Vesta and the Olympic Flame
|Radcliffe Camera: probably one of|
the world’s most famous library
The Olympic Torch Relay, which has been taking place across the UK since May 19, came to Oxford: of course, this is a famous town. But it didn’t go to any of those places, in fact it did not really go through town at all; it went to the BMW factory and briefly to a roundabout near the centre of town. Why? BMW is an Olympic sponsor – and the rest of us have only contributed huge amounts of tax to have these games.
On the other hand, 83-year-old Roger Bannister, the first man to run a mile a four-minute mile back in the 1950s, was part of the relay here. That was good.
Then the flame was bundled into a car and sent on to the next town. But despite the petty rivalries of local politicians, the ridiculous attention-seeking of slebrities, the demands of the media-mongers, the machinations of sponsors, and the scandal of the tickets, the flame has done its job, reminding people of what the Games are really about – a moment when people come together in peace.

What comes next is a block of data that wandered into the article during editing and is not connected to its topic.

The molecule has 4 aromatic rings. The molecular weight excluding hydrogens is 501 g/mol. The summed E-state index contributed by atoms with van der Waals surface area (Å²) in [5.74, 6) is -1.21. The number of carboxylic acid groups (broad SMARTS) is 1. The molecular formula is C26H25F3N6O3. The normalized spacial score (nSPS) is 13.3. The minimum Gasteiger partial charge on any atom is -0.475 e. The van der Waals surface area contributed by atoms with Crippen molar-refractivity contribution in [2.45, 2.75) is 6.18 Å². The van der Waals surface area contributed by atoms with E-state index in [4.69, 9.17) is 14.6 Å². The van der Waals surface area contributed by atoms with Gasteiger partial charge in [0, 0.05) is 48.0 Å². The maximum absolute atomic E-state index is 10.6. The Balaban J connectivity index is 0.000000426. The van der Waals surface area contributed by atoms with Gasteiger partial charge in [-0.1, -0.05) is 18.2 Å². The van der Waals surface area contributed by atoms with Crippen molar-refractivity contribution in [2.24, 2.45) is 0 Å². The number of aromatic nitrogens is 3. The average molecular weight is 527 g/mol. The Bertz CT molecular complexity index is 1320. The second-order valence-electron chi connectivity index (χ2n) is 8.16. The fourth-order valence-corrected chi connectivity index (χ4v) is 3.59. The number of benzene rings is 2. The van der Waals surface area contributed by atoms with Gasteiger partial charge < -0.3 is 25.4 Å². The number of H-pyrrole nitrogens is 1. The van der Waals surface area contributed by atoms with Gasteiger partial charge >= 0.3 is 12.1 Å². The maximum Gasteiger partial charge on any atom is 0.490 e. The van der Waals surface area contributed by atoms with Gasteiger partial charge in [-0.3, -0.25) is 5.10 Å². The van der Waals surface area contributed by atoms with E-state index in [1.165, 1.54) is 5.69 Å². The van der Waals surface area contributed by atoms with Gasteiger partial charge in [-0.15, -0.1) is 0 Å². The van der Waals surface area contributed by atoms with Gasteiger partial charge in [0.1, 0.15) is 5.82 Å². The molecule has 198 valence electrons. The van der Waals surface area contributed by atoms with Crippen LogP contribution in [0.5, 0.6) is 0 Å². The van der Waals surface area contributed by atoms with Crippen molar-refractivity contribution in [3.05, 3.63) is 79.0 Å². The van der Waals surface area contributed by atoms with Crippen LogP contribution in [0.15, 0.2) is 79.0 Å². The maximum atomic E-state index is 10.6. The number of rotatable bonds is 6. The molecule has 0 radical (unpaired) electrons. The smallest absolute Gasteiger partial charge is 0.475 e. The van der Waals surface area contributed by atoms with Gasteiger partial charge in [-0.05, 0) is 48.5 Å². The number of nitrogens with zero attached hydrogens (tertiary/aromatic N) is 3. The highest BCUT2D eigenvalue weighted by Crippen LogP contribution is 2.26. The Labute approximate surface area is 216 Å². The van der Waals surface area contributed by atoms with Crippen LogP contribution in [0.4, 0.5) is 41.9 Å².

The flame started its 2012 journey at the Temple of Hera in Greece on May 10. It’s due to light the 2012 Olympic cauldron on July 27th.
The chart for the lighting of the flame is, well, magnificent. Just look at where Vesta is! As you know Vesta is the goddess of the hearth, the keeper of the flame. And there she is right at the top of the chart, conjunct fleet-footed Mercury, who is poised to take her off on a tour of Greece and the British Isles. As you can see from the Grand Trine in Earth, it’s all gone reasonably smoothly.
When Vesta finally lights the Olympic “cauldron”, another domestic item, and the Games officially begin, she will be cosying up to Jupiter. This is also splendidly appropriate since the original Olympic flame is said to be the fire of Zeus (renamed by the Romans as Jupiter). It’s in the second house of money (if the time stays correct), which seems appropriate for a Games already tainted by overly forceful corporate sponsorship.
The rest of the chart for the Olympics is a little worrying, dominated as it is by Pluto, with Uranus floating on the Ascendant. I have set the time here for the time the flame is scheduled to be lit, but before leaping to too many conclusions, I’d like to see what time it actually happens. However, I am expecting a bit of a shock. I hope it’s just that Danny Boyle’s opening ceremony turns out to be a “surprise”.